Texas Supreme Court Dodges Answering Important Question in In re Rudolph Automotive, LLC
By Donna Peavler, J.D., Director, PeavlerBriscoe
A lingering question in nonsubscriber law is to what extent workers’ compensation concepts relating to “course and scope of employment” issues carry over into the nonsubscription realm. This is an important issue, because the Texas Supreme Court has long directed Texas courts to interpret the phrase “course and scope of employment” more broadly in workers-compensation cases than in non-workers’-compensation cases, because the policies underlying the different types of cases are different. In workers’-compensation cases, the worker has given up the right to sue, so coverage should be interpreted broadly. In nonsubscriber and vicarious-liability (third-party) cases, on the other hand, employees and third parties have intact their ability to sue and hence still have available remedies, so there is no need to interpret “course and scope” so broadly.
In In re Rudolph Auto., LLC, No. 21-0135, 2023 WL 4035804 (Tex. June 16, 2023), the Texas Supreme Court had the opportunity to address the interplay between workers’-compensation and non-workers’-compensation cases, but it largely dodged the question by deciding the case on other grounds. In Rudolph, a car dealership manager and his team of employees stayed after hours to drink beer and talk. The employees clocked out at 8 p.m., consumed some beers, and then one employee, Irma Villegas, walked toward her car but changed course and walked over to a different area of the dealership. At the same time, employee Christian Ruiz got into his truck and headed for the exit. In doing so, however, he accidentally struck Villegas, causing her to suffer catastrophic injuries that ultimately resulted in her death after seven years in a nursing home. An El Paso jury awarded Villegas’ family over $4 million in damages – but considering that award to be insufficient, Villegas’s family filed a motion for new trial, which the trial court granted. The defendant appealed.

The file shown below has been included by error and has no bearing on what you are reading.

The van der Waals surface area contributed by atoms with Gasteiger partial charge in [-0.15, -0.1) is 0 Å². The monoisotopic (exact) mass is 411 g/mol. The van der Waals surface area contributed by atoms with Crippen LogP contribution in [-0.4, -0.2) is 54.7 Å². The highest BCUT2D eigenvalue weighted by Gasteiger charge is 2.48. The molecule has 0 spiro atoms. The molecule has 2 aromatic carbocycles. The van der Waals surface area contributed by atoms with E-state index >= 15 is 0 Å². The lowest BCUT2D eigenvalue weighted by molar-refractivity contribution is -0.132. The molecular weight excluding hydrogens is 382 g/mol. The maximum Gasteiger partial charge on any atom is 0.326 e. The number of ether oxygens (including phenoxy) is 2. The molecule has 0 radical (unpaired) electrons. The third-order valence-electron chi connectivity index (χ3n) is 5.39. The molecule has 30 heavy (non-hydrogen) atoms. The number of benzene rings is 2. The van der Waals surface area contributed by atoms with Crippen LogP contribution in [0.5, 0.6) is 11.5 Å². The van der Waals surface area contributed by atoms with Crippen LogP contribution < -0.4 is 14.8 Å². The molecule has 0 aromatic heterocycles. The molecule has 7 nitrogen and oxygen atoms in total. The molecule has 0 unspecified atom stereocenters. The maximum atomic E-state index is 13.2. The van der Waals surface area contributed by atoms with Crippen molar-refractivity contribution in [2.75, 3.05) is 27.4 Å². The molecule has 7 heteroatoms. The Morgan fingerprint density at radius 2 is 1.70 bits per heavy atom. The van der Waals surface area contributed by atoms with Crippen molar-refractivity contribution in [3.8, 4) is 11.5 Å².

The trial court cited four reasons for overturning the verdict, only one of which is directly relevant to nonsubscription. With regard to that grounds , the trial court concluded that the Texas Supreme Court’s decision in Painter v. Amerimex Drilling, which was issued the same day as the jury verdict “was important law” that affected the trial Court’s rulings and the parties’ positions. It concluded, “[b]ased on the Painter opinion… it appears to this [trial] Court that it needs to reconsider whether [the driver and pedestrian] were injured in the course of employment as a matter of law.”
In the Painter decision, the Texas Supreme Court discussed the interplay between workers’-compensation law and other the law governing “course and scope” in non-workers’-compensation cases, noting that historically the two concepts have been kept separate. Even so, the Court adopted the workers’-compensation-derived “coming and going” rule in third-party/vicarious-liability cases; that rule provides that an employee is not in the course and scope of employment when merely coming to or going home from work. It then went further and adopted one of the workers’-compensation-derived exceptions to that rule called the “special mission” exception, which provides that coming to or going home from work is not within the employee’s course and scope of employment unless the employee is on a special mission (i.e., running an errand for) the employer. Further, in Painter, the Court generally redefined how “course and scope of employment” is determined: